Bitcoin’s (BTC) network hash rate, a measure of its computational horsepower, has slumped 46% since its peak level in mid-May, as Bitcoin’s hash rate has fallen to its lowest levels since early November as mining operations in China start unplugging.
It has been reported that the hash rate is currently 91.2 exahashes per second (EH/s), close to half of its 171.4 EH/s high posted less than six weeks ago.
However, it has also reported a drop in mining profitability from a peak of $0.449 per day per terahash per second to current levels of $0.226 over the same period.
The report said that Bitcoin’s hash rate has not been this low for eight months, last creeping below 90 EH/s on November 3, 2020. A higher hash rate means greater competition among miners to validate new blocks, which also increases the scale of resources required to perform a 51% attack by making the network more secure. The slump in hash rate and mining profitability is due to the ongoing crackdown from Chinese authorities on Bitcoin mining facilities across the country.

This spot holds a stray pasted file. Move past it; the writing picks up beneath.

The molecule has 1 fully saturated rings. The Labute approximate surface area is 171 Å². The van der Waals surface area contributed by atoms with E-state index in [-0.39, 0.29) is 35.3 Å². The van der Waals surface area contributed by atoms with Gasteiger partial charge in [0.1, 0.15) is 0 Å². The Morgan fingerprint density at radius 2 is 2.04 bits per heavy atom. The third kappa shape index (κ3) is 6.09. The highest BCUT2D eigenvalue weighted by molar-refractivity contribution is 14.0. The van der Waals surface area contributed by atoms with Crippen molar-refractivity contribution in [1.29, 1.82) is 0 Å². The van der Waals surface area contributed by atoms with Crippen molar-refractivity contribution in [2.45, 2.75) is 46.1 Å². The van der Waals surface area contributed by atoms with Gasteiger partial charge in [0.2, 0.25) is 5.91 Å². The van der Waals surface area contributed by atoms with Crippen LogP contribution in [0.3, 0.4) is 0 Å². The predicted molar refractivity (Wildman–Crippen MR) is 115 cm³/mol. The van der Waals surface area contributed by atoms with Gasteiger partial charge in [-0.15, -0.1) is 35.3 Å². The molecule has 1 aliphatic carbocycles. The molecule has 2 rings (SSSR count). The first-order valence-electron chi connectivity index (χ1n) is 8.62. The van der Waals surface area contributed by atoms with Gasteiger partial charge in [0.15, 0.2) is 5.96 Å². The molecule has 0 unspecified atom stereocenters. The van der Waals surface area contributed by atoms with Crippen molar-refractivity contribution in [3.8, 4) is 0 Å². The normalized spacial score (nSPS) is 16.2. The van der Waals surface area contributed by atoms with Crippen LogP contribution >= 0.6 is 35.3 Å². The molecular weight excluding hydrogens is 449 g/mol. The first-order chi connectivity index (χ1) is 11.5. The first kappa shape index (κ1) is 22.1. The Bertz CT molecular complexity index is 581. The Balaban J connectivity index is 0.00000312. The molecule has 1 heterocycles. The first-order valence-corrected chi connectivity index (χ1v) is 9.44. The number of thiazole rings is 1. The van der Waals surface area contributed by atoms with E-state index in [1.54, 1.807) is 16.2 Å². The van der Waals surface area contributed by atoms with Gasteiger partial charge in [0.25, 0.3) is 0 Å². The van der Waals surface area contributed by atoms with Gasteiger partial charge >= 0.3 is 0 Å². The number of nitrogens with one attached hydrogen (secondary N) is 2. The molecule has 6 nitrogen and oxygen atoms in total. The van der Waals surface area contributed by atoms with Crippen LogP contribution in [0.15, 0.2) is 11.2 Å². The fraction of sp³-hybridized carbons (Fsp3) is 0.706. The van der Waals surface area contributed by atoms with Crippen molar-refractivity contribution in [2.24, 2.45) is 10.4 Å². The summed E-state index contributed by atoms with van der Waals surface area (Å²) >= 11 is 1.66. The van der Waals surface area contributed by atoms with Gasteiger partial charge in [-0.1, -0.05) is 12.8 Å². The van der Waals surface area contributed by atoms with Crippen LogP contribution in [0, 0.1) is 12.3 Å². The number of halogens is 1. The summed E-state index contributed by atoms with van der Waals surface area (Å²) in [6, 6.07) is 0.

Over the weekend, images of major mining pools in China’s Sichuan province being shut down were shared across social media.
Last Friday (June 18), authorities in Ya’an City, a prefecture-level city in the western part of Sichuan, ordered local Bitcoin mining operations to shut down. In late 2019, CoinShares estimated that Sichuan hosted more than half of the global hash rate, attracting miners with its cheap and seasonally abundant hydropower.
Thus, on June 12, Yunnan provincial authorities also issued a notice ordering an investigation into the alleged illegal use of electrical power by individuals and companies involved in Bitcoin mining.